Yes, everyone's favorite tornado-blown girl, Dorothy, is still in it, still trying to get home.
Only in this version of the story, she meets some different characters on her journey down the yellow brick road. And the students in West Hall High School's end-of-year production of "The Wiz" are more than happy to sing all about it.
For the final show of the school year, West Hall's musical theater department presents an ensemble production that puts a modern twist on the classic tale of Dorothy and her little dog, Toto.
"It's another more hip version of ‘The Wizard of Oz,'" said senior Rachel Lauria, who plays Dorothy. "There's some different characters, but some of the same characters, like Dorothy, Lion, Tin Man.
"It's just a very upbeat, funny show."
There's also lots of singing and dancing, which comes natural to the cast members, Lauria said. While not all of the cast is part of the school's musical theater class, many are and are accustomed to random bursts of song throughout the day.
"Actually out of nowhere we'll just start singing and dancing," Lauria said. "We're theater kids, so its a lot of fun and you get to be out there and over the top. You never have to be yourself because that's what acting is. And everybody accepts you for who you are."
Senior Chelsea Howard, who plays Glinda's sister, Addaperle, said the key to her role is making it big.
"Especially the hair," she said. "Actually I have a big red and gold shiny wig. ... My friend said I look like a Reese's Cup because my dress is really big and gold."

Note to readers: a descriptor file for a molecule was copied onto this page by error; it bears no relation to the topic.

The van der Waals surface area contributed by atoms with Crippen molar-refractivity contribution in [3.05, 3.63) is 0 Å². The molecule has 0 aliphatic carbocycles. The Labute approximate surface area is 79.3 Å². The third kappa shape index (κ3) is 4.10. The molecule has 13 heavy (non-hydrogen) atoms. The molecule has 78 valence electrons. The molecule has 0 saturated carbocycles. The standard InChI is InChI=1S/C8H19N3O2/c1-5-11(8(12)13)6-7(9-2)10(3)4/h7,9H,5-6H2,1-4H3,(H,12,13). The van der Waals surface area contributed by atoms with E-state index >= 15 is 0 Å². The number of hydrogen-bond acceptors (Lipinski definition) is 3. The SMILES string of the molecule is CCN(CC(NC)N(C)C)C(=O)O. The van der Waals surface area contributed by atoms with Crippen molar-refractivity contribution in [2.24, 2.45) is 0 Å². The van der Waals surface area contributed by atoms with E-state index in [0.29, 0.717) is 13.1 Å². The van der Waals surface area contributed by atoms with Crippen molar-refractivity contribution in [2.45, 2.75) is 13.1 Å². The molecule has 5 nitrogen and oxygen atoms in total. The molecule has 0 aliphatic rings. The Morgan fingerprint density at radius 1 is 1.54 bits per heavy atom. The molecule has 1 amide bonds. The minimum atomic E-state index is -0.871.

Howard, who was already familiar with the story of Dorothy and her trip through Oz, said the music and the dialogue is the best part of the production.
"I think the music is great, and it's pretty much the same story except it's more fun," she said.
The idea behind doing the show is similar to her character - making it big. By having an ensemble cast, Lauria said, many students have an opportunity to be on stage before the end of the school year. And by opening up the auditions to outside the musical theater class, she said it makes for a more diverse cast.
"We were looking for a very ensemble-oriented show, a very ensemble cast," she said. "We always do a really big musical at the end of the year, so this is our big one."
And while she's a fan of her solo number, "Home," - which also closes out the show - she noted that the numbers "Y'all Got It" and "He's the Wiz" are fun, too. Because the show also uses pit singers - singers set in front of the stage in the orchestra pit - the overall effect is a more full sound.
"We've done a lot of work on it," she said. "But the big ensemble numbers are dancing, singing, a lot of fun. It's really good."